COVID-19 impact: Middle East airlines to lose $4.2bln this year

Forecast losses an improvement on last year but recovery not there yet, says IATA

Image used for illustrative purpose. Modern passenger airplane parked to terminal building gate at international airport.

Image used for illustrative purpose. Modern passenger airplane parked to terminal building gate at international airport.

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The outlook for airlines across the Middle East region is expected to improve this year, but losses will still mount to approximately $4.2 billion, according to the latest data from the International Air Transport Association (IATA). 

In a report issued on Wednesday, the air transport body said that net profit margin for the region's carriers will fall by 13.8 percent, as the coronavirus pandemic continues to weigh on travel demand. 

The latest figures, however, are an improvement on the estimated $7.9 billion industry loss and -28.9 percent profit margin cuts incurred by carriers in the Gulf and around the Middle East in 2020. 

Airlines have been among the worst hit by the COVID-19 outbreak, as fears of infection, coupled with strict border restrictions, have kept travellers away from the airports since last year.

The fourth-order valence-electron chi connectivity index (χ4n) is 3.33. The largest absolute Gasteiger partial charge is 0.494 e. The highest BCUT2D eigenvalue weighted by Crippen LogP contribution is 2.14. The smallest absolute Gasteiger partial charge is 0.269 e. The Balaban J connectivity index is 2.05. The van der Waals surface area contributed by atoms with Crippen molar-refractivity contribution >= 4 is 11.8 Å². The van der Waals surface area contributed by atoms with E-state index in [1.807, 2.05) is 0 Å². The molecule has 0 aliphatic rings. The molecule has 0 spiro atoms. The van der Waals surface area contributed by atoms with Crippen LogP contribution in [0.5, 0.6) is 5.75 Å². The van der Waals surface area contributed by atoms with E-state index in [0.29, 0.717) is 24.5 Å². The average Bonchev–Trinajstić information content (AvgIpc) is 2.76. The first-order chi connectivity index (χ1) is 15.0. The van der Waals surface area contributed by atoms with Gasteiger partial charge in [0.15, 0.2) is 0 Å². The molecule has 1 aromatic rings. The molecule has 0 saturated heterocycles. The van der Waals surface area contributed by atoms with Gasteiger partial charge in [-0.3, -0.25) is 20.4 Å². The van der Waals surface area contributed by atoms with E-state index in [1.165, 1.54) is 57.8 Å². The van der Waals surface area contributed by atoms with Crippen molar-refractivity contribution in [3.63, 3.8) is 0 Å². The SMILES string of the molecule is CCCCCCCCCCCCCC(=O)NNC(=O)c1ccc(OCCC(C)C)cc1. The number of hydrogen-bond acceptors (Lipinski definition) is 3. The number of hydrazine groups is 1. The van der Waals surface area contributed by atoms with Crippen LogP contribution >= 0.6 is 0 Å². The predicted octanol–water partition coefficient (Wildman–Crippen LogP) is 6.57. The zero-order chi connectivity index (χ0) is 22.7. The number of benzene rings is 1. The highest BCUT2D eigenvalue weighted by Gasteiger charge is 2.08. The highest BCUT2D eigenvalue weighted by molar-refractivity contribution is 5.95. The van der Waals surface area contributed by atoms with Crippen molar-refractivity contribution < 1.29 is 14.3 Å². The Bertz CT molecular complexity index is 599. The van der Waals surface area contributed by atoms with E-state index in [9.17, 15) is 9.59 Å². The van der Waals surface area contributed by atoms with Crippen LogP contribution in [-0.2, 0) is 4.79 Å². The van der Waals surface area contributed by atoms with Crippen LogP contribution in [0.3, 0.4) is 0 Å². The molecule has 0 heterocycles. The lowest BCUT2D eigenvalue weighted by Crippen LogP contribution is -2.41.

Previous estimates indicated that the volume of air passengers in 2020 was less than 20 percent of the traffic recorded in 2019. The outbreak has also put more than 1.7 million workers in the Middle East at risk of losing their livelihood as airlines continued to burn cash. 

Carriers across the region received some $4.8 billion in financial aid from the government last year. 

Other markets’ performance 

Losses forecast for the region will also be among the world’s biggest this year, just behind Europe, which is expected to lose $22.2 billion, Asia Pacific ($10.5 billion) and North America ($5 billion). 

Overall, losses worldwide will be around $47.7 billion, down from last year’s $126.4 billion. 

“This crisis is longer and deeper than anyone could have expected. Losses will be reduced from 2020 but the pain of the crisis increases,” said Willie Walsh, IATA’s director-general. 

The air transport body has pushed for the rollout of its IATA Travel Pass, an app-based digital passport that seeks to simplify air travel during the coronavirus pandemic. With the new initiative, IATA hopes to entice people to fly again. 

IATA has blamed travel restrictions, including quarantines, for killing travel demand. 

Measured in revenue passenger kilometres or RPKs, global travel demand this year is expected to recover to 43 percent of 2019 levels. While that is a 26 percent improvement on 2020, “it is far from a recovery,” IATA said. 

The country's major carriers Emirates and Etihad had cut jobs last year to cushion the impact of the pandemic.

(Reporting by Cleofe Maceda; editing by Seban Scaria) 

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